Chicago researchers examine terrorism trends amid pandemic

Coronavirus

CHICAGO – Researchers in Chicago spent tireless months examining terrorism trends overseas to try to understand what may emerge after the pandemic.

At the Chicago Project of Security Threats, or CPOST, 40 researchers have been working to know 12 months underground for violent terrorism groups doesn’t mean all is quiet in the U.S.

The research, which was conducted at the University of Chicago, examined four regions of concern for Americans from Jan. 1 to Dec. 31 of 2020.

They looked at the Middle East, Northern Africa, Sub-Saharan Africa and South Central Asia.

Terrorism and militant violence in the areas they studied dropped between 5-10% during the pandemic in 2020.

“Overall, for the year as a whole, 2020 was a down year for terrorism and militant violence,” said CPOST director Dr. Robert Pape.

While, Northern Africa was largely flat in 2020, the other three key regions were not. There is something to be learned from the past year.

“Most of the drop is really due to the first 6 months and that’s as militant groups were experiencing COVID much the way states were. They were uncertain,” Pape said.

Pape said suicide attacks were down consistently in 2020, a pattern that actually didn’t start with COVID-19.

“This has been going on for the last several years, as America has withdrawn its military forces from the Middle East,” said Pape.

There are more revelations in Sub-Saharan Africa too: the one region the one region in the world where CPOST research shows there has been an unmistakable rise in violence during the pandemic.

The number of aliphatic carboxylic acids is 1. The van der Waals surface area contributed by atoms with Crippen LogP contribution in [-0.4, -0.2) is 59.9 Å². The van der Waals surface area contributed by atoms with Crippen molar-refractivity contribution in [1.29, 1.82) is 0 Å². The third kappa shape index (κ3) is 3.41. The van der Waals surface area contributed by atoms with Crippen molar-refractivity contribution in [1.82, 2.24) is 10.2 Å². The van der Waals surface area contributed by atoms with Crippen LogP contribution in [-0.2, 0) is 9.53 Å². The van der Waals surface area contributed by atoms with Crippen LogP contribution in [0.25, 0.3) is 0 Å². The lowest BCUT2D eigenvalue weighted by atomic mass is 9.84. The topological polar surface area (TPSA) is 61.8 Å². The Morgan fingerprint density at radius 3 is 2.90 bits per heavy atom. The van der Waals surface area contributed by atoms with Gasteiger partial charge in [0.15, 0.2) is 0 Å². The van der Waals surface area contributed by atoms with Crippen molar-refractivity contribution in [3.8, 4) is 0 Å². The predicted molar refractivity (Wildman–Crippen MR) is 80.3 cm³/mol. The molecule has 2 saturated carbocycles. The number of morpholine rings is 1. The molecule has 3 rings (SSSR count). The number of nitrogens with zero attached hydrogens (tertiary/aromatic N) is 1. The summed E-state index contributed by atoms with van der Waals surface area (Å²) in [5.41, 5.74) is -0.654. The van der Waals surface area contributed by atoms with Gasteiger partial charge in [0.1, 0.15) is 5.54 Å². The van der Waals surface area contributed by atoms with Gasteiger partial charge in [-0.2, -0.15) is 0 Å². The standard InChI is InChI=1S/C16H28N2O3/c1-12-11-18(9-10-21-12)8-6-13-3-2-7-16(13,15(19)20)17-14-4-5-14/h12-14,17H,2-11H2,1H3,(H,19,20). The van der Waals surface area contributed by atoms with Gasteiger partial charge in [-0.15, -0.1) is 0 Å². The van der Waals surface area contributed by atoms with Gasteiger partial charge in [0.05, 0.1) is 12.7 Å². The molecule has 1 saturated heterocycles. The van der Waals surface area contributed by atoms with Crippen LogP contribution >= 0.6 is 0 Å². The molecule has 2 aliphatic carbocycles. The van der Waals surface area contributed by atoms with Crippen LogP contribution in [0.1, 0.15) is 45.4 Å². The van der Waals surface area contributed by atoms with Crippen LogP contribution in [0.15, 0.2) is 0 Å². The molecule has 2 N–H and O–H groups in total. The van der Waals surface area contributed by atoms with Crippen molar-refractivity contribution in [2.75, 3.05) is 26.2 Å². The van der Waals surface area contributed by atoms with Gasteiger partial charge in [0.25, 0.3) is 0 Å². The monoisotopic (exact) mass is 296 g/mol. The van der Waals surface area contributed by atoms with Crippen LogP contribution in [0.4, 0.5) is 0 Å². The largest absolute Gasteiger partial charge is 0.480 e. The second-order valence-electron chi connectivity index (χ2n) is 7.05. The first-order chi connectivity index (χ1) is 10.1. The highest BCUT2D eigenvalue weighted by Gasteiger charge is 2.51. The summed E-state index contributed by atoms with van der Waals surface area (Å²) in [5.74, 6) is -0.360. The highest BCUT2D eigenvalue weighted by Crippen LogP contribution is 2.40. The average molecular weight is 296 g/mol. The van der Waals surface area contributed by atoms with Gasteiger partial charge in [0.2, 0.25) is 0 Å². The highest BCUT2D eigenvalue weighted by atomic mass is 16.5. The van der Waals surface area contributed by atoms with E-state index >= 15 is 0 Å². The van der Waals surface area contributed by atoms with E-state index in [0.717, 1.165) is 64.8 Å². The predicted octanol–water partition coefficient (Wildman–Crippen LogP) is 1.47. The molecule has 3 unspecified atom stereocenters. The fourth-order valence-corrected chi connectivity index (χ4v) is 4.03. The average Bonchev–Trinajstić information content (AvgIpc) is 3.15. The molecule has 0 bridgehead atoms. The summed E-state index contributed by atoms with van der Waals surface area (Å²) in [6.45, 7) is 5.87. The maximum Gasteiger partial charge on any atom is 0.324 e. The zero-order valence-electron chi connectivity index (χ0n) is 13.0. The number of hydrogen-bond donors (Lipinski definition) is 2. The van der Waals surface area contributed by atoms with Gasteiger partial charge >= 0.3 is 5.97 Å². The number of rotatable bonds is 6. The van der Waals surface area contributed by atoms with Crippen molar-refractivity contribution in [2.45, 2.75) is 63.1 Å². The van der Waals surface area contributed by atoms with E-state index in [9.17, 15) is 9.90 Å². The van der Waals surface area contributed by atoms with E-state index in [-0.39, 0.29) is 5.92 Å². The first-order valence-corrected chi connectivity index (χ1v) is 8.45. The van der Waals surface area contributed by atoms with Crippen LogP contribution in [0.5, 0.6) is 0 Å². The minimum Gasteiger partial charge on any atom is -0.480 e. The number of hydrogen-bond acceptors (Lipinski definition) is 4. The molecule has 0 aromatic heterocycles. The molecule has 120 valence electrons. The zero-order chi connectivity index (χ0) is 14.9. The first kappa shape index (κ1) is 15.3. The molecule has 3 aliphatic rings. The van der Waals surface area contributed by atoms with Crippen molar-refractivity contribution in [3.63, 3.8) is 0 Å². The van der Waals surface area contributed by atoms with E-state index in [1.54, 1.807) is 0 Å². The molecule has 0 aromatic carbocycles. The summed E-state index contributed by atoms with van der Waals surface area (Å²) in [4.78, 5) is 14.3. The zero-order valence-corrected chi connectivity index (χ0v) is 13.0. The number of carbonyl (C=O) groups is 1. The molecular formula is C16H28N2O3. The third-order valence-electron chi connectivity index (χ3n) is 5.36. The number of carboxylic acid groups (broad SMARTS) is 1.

“So what’s been occurring is that ISIS has been competing now head to head and actually fighting with Al-Qaeda sponsored military groups,” Pape said. “what’s happening is they are fighting and not to just control a local area, but to push each other out of the local areas of control.”

The states they are fighting in are so weak, the people become simply bystanders to this violence. ISIS and Al-Qaeda then create new sanctuaries.

Both of them are anti-American.

In Southeast Asia, which includes Afghanistan, violence was down in the first half of 2020, but has been on the rise since July.

“What’s important about Afghanistan is that we have also withdrawn a large amount of our ground forces in Afghanistan and the Afghan government is so weak that it’s now at a tipping point,” he said.

Pape underscores the Afghan government cannot stand on its own and the government that the U.S. helped install in 2003 is not well accepted. 70% of the population there feels its an illegitimate government.

These hot spots around the globe are ones American security experts should be watching, Pape warns. But are they… during the pandemic and following the siege on the U.S. Capitol?

“That event on Jan. 6th was an event of political violence is a major event of historic proportions and it’s natural that our country with that plus the pandemic is going to have a very hard time focusing internationally,” Pape said.

Pape went on to say the U.S. hasn’t been this inward looking since before World War II.

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